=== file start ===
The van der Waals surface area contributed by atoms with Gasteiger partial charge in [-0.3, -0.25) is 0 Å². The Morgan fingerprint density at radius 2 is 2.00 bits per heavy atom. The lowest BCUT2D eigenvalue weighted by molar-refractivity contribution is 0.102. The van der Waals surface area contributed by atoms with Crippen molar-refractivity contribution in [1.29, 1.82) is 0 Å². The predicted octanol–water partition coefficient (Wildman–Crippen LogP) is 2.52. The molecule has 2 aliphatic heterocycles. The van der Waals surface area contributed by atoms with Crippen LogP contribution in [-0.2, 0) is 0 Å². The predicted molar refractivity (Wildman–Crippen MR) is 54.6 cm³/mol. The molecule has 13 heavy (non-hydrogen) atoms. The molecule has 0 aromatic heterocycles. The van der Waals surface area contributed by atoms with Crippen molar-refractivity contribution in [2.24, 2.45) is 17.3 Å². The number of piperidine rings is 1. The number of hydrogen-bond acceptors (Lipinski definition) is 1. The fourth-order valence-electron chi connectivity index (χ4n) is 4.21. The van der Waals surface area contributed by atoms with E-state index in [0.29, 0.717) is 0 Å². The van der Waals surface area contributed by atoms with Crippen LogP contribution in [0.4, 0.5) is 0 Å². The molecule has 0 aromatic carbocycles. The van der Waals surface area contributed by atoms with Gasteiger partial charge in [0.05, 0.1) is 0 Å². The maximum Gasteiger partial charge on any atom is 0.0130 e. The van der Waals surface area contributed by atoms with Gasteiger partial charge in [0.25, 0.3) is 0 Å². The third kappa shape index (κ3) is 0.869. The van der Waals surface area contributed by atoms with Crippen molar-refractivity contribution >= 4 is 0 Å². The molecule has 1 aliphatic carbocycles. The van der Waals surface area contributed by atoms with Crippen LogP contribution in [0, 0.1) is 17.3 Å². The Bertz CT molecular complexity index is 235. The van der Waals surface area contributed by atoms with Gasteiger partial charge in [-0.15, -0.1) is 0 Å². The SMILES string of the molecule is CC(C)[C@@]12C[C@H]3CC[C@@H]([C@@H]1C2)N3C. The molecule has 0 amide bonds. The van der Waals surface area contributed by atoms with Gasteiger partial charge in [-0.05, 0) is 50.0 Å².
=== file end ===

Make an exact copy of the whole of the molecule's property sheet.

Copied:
The van der Waals surface area contributed by atoms with Gasteiger partial charge in [-0.3, -0.25) is 0 Å². The Morgan fingerprint density at radius 2 is 2.00 bits per heavy atom. The lowest BCUT2D eigenvalue weighted by molar-refractivity contribution is 0.102. The van der Waals surface area contributed by atoms with Crippen molar-refractivity contribution in [1.29, 1.82) is 0 Å². The predicted octanol–water partition coefficient (Wildman–Crippen LogP) is 2.52. The molecule has 2 aliphatic heterocycles. The van der Waals surface area contributed by atoms with Crippen LogP contribution in [-0.2, 0) is 0 Å². The predicted molar refractivity (Wildman–Crippen MR) is 54.6 cm³/mol. The molecule has 13 heavy (non-hydrogen) atoms. The molecule has 0 aromatic heterocycles. The van der Waals surface area contributed by atoms with Crippen molar-refractivity contribution in [2.24, 2.45) is 17.3 Å². The number of piperidine rings is 1. The number of hydrogen-bond acceptors (Lipinski definition) is 1. The fourth-order valence-electron chi connectivity index (χ4n) is 4.21. The van der Waals surface area contributed by atoms with E-state index in [0.29, 0.717) is 0 Å². The van der Waals surface area contributed by atoms with Crippen LogP contribution in [0.4, 0.5) is 0 Å². The molecule has 0 aromatic carbocycles. The van der Waals surface area contributed by atoms with Gasteiger partial charge in [0.05, 0.1) is 0 Å². The maximum Gasteiger partial charge on any atom is 0.0130 e. The van der Waals surface area contributed by atoms with Gasteiger partial charge in [0.25, 0.3) is 0 Å². The third kappa shape index (κ3) is 0.869. The van der Waals surface area contributed by atoms with Crippen molar-refractivity contribution >= 4 is 0 Å². The molecule has 1 aliphatic carbocycles. The van der Waals surface area contributed by atoms with Crippen LogP contribution in [0, 0.1) is 17.3 Å². The Bertz CT molecular complexity index is 235. The van der Waals surface area contributed by atoms with Gasteiger partial charge in [-0.15, -0.1) is 0 Å². The SMILES string of the molecule is CC(C)[C@@]12C[C@H]3CC[C@@H]([C@@H]1C2)N3C. The molecule has 0 amide bonds. The van der Waals surface area contributed by atoms with Gasteiger partial charge in [-0.05, 0) is 50.0 Å².